Passageways: On Fashion’s Runway, Kunsthalle Bern, 2018, installation view.
The origins of the fashion show reveal a constellation where the body, commerce and modernity converge. Described as a theatre without narrative, fashion’s runway illuminates the paradox of irrational mutability and mechanical standardisation. The “first” runway could be understood as the practice of couturiers sending living mannequins (what we now call models) into the public boulevard sporting new designs, eliciting shock and photographic dissemination. This animation of bodies performing novelty in urban life foregrounded the format we know today: models passing along a strip flanked by their consuming onlookers. Runways express the formaldehyde of a culture in flux. While technological treatments of the runway have modified since its emergence at the turn of the 19th century, its underlying edifice has remained largely intact. Despite this ongoing scenographic sameness, various designers have explored the runway as a discursive site to interrogate the mechanics of fashion’s circulation. These runway experiments reconfigure the relations between audiences, arrangements of space, the carnivalesque body and the haunting of its commodity form. Leaping from Paul Poiret’s epic 1911 “A Thousand and Second Night”, the designers exhibited at Kunsthalle Bern have approached the runway-as-medium, using it twofold to extend and challenge the ideas within their own practice as well as the fashion system at large.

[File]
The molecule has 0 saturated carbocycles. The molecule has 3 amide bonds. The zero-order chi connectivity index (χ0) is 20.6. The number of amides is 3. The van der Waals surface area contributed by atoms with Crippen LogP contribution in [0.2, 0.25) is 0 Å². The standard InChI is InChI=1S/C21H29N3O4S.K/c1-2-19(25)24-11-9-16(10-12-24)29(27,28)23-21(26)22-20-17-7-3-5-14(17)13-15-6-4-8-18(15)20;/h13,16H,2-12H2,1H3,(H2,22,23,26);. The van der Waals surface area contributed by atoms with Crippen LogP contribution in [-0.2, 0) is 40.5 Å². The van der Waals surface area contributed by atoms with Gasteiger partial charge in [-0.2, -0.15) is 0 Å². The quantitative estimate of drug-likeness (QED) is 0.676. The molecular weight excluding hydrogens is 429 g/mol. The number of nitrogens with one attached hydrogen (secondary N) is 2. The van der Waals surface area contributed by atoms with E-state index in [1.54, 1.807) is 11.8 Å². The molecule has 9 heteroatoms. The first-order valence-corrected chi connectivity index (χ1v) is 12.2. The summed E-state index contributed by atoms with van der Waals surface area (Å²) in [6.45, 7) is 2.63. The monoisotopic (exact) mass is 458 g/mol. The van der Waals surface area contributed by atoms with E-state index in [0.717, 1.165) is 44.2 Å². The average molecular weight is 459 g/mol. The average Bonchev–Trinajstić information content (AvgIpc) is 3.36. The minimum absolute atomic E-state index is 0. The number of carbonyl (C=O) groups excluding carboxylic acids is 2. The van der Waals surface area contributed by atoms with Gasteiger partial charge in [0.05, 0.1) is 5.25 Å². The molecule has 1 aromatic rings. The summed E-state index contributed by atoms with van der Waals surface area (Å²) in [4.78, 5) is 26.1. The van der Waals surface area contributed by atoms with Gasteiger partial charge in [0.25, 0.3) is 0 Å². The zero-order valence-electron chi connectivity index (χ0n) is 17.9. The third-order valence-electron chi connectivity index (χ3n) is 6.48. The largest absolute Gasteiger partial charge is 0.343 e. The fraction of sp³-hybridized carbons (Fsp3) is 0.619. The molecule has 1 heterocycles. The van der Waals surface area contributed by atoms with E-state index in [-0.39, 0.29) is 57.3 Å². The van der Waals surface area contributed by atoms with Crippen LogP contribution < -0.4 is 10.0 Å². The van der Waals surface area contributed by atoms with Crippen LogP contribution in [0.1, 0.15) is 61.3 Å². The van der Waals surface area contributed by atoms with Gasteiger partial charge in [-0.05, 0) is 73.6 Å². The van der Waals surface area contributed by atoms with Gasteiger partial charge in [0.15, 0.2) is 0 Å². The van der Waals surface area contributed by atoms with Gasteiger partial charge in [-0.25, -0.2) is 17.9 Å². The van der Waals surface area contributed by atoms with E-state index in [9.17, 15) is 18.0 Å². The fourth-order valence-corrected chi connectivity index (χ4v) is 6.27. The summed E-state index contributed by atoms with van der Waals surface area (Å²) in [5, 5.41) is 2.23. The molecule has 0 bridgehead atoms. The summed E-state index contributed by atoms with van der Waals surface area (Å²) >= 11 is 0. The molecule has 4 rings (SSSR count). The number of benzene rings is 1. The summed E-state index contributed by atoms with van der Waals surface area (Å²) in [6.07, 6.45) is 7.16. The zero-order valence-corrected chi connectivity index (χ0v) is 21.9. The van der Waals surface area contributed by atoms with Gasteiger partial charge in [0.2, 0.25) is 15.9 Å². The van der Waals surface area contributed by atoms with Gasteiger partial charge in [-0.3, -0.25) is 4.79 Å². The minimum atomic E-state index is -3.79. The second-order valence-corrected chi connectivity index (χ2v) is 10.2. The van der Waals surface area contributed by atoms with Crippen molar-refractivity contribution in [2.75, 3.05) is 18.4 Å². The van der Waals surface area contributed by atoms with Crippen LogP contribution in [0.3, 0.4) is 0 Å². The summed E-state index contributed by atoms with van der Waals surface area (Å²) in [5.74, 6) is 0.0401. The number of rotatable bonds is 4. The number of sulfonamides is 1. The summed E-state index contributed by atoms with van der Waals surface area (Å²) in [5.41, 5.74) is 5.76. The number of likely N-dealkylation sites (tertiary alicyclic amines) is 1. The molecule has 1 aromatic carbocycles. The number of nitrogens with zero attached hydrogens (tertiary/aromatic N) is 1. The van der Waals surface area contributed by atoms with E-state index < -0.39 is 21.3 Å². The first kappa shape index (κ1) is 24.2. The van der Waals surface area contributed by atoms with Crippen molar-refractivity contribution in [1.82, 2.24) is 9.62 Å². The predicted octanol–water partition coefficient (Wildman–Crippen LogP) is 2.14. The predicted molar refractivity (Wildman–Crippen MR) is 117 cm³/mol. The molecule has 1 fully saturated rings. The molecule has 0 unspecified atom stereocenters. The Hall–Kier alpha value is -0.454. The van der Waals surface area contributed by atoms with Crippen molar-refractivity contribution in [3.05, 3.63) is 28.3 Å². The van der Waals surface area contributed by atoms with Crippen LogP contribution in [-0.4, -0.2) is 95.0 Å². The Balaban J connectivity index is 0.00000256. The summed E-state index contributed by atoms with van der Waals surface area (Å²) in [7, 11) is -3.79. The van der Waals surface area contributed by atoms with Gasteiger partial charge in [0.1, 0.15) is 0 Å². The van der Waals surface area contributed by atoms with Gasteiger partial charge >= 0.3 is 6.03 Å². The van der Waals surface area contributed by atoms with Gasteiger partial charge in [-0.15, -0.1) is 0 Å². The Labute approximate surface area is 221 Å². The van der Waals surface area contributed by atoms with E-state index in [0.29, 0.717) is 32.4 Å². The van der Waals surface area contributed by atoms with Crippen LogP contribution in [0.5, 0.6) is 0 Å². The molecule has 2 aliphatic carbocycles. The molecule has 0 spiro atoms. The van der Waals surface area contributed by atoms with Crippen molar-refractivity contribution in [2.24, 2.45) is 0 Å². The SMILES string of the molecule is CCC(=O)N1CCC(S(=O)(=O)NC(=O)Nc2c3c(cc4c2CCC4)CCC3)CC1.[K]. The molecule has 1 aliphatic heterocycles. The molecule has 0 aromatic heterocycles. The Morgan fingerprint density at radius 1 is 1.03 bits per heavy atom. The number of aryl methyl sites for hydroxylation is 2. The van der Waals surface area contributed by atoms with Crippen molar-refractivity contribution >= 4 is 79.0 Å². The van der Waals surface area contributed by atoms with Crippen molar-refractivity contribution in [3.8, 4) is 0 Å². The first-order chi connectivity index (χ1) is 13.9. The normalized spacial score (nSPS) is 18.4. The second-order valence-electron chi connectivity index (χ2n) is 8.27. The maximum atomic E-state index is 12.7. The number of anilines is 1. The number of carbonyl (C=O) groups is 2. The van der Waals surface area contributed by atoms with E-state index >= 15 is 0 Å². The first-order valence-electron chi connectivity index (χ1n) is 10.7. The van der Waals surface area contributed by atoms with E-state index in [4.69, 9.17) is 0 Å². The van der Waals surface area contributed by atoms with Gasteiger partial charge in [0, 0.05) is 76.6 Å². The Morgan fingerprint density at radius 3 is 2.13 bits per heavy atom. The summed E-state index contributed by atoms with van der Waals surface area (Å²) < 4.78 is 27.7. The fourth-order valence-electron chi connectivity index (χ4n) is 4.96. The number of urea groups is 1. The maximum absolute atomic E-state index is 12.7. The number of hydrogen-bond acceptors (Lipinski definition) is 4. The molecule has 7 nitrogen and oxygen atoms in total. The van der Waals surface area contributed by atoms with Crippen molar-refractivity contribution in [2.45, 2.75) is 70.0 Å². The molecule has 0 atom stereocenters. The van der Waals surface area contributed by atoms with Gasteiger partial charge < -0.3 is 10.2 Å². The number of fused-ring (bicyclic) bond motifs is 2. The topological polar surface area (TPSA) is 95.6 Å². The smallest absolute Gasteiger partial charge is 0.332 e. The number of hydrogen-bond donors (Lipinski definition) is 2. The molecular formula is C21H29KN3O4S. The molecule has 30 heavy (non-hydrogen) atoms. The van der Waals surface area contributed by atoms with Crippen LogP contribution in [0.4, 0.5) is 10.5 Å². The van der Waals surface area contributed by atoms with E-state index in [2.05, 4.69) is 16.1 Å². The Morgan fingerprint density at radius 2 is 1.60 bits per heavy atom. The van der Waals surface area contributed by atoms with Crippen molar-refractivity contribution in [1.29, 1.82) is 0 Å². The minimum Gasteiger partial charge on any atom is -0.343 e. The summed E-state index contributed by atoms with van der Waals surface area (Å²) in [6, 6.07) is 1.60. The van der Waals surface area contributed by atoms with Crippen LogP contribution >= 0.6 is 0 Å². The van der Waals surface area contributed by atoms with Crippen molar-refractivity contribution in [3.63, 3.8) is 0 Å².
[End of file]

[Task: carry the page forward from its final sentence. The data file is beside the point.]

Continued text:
(Photo courtesy of David Aebi.)